April 17, 2006
CESAR DE LEON MORILLO Alien Registration # 90 275 698 Petitioner pro se.
DECISION AND ORDER
Currently before the Court is Petitioner Cesar De Leon Morillo's petition for a writ of habeas corpus pursuant to 28 U.S.C. § 2241. See Dkt. No. 1. When Petitioner mailed this Petition to the Court, he was apparently confined at York County Prison in York, Pennsylvania. Dkt. No. 1 at 1. Petitioner seeks review of his order of deportation or removal. Dkt. No. 1. Specifically, Petitioner states that he "is contesting the charges of deportability brought against him by Immigration and Custom Enforcement. . . ." Id.
The Petition was postmarked on March 14, 2006. It now appears that Petitioner was deported to the Dominican Republic on March 14, 2006 — the same day that his petition was postmarked for mailing to the Court. Dkt. No. 4.
On May 11, 2005, Congress enacted the Real ID Act (the "Act"), which became effective that same day. See Real ID Act of 2005, Pub.L. No. 109-13, § 106(b), 119 Stat. 231 (2005). Section 106 of the Act amended 8 U.S.C. § 1252 by adding the following jurisdictional provision:
(5) Exclusive means of review
Notwithstanding any other provision of law (statutory or nonstatutory), including section 2241 of Title 28, or any other habeas corpus provision, and sections 1361 and 1651 of such title, a petition for review filed with an appropriate court of appeals in accordance with this section shall be the sole and exclusive means of judicial review of an order of removal entered or issued under any provision of this chapter, . . .8 U.S.C. § 1252(a)(5).
The "appropriate court of appeals" is "the court of appeals for the judicial circuit in which the immigration judge completed the proceedings." 8 U.S.C. § 1252(b)(2). In this case, Petitioner has not provided the Court with sufficient information concerning the location of his immigration proceedings. It appears however that the immigration proceedings may have taken place in Pennsylvania. Dkt. No. 1 at 2.
The Real ID Act also provides that, if any case brought pursuant to 28 U.S.C. § 2241 challenging a final order of removal, deportation and exclusion "is pending in a district court" on the date the Act became effective — May 11, 2005 — "then the district court shall transfer the case (or the part of the case that challenges the order of removal, deportation, or exclusion) to the court of appeals for the circuit in which a petition for review could have been properly filed. . . ." Real ID Act of 2005, Pub.L. No. 109-13, Div. B, Title I, § 106(c), 119 Stat. 311 (2005) (emphasis added). This petition is deemed filed on March 13, 2006, the date Petitioner signed the petition. See Dkt. No. 1 at 5; see also Dory v. Ryan, 999 F.2d 679, 682 (2d Cir. 1993) (a complaint filed by an inmate is deemed "filed" when it is delivered to prison officials). Therefore, because this petition was not pending on May 11, 2005, this Court has no authority to transfer this petition to the appropriate court of appeals.
Thus, to the extent that Petitioner is directly or indirectly challenging his removal order, he may not do so in this Court. See Munoz v. Gonzalez, No. 05 Civ. 6056, 2005 WL 1644165, *1 (S.D.N.Y. July 11, 2005) (district court lacks jurisdiction to review merits of a petition challenging a removal order or to stay the order of removal); Robinson v. Mule, 05-CV-0536A, 2005 WL 1971893, *1 (W.D.N.Y. Aug. 15, 2005) (same); McDonald v. Mule, No. 05-CV-6367, 2005 WL 1971896, *1 (W.D.N.Y. Aug. 9, 2005) (same).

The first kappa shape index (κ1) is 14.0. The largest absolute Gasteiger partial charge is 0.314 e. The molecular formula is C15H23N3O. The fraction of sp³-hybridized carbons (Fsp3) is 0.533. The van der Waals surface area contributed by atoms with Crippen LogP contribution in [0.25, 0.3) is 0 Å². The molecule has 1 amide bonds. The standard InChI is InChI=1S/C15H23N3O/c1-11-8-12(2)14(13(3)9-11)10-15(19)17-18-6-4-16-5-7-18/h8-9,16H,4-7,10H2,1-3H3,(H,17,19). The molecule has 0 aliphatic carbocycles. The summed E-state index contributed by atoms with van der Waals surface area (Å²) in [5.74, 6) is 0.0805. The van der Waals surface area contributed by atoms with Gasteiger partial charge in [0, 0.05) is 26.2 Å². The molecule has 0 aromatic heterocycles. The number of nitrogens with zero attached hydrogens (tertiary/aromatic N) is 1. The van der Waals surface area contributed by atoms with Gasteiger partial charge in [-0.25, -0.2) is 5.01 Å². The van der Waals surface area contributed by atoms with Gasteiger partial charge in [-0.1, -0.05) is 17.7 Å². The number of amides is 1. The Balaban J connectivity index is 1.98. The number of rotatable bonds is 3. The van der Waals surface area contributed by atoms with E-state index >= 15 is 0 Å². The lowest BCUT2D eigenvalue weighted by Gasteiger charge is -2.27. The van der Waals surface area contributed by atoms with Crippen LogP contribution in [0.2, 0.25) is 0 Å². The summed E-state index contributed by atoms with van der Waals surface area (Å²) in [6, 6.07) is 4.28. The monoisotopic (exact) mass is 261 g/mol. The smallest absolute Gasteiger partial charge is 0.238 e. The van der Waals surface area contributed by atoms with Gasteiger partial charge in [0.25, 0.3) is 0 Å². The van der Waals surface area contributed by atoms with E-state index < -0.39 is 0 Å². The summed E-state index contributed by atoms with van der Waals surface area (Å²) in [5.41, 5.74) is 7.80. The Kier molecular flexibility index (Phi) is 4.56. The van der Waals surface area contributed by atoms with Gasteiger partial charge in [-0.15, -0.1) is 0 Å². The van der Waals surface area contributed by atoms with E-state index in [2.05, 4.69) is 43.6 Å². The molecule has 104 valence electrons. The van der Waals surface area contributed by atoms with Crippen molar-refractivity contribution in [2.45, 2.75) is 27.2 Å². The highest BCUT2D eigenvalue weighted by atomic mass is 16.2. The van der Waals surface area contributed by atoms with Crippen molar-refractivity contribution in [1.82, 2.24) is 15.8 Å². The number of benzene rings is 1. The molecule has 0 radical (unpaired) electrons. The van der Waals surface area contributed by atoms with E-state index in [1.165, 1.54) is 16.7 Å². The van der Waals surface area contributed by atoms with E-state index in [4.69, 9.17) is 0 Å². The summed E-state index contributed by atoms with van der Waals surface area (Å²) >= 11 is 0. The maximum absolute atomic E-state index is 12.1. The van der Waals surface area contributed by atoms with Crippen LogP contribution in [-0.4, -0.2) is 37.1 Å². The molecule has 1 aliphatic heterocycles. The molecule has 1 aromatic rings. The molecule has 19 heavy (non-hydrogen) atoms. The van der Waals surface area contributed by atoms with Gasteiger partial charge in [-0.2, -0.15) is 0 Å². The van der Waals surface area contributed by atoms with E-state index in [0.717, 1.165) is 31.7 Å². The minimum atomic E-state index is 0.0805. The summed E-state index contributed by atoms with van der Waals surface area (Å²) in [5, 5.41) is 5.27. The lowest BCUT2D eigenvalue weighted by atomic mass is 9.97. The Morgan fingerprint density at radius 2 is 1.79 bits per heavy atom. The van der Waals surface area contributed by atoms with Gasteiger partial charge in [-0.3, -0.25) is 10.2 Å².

Moreover, to the extent that Petitioner is only seeking a stay of his removal, this Court would also be without jurisdiction to address this request. As one court in this Circuit recently noted, "[b]y depriving district courts of jurisdiction to hear cases challenging final orders of removal, Congress necessarily deprived district courts of jurisdiction to grant stays of removal in such cases. Under INA § 242(b)(3)(B), 8 U.S.C. § 1252(b)(3)(B), the only court that may issue a stay is the court that will issue a `decision on the petition.'" Rodney v. Gonzalez, No. 05 CV 3407, 2006 WL 73731, *2 (E.D.N.Y. Jan. 10, 2006); see also Munoz, 2005 WL 1644165, at *1 (effective May 11, 2005, a district court lacks jurisdiction to stay an order of removal).
Even if this Court had jurisdiction over any of Petitioner's claims, Petitioner has not established that venue is proper in this District. Generally a § 2241 petition is brought in the district in which the petitioner is incarcerated. See Excellent v. Ashcroft, 359 F. Supp. 2d 333, 336 n. 3 (S.D.N.Y. 2005). As noted, it appears that when Petitioner submitted this petition, he was detained in York, Pennsylvania which is not located within the Northern District of New York.
Accordingly, for all the above-stated reasons, the Court dismisses the petition without prejudice to Petitioner refiling it in the appropriate court of appeals.
B. Petitioner's in forma pauperis application
Since this action is dismissed, Petitioner's in forma pauperis application is denied as moot.
WHEREFORE, it is hereby
ORDERED, that Petitioner's petition for a writ of habeas corpus pursuant to 28 U.S.C. § 2241, challenging his removal is DENIED AND DISMISSED WITHOUT PREJUDICE to Petitioner refiling the petition in the appropriate Circuit Court of Appeals; and it is further
ORDERED, that Petitioner's request to proceed with this action in forma pauperis is DENIED as moot; and it is further
ORDERED, that the Clerk of the Court serve a copy of this Order on Petitioner.
IT IS SO ORDERED.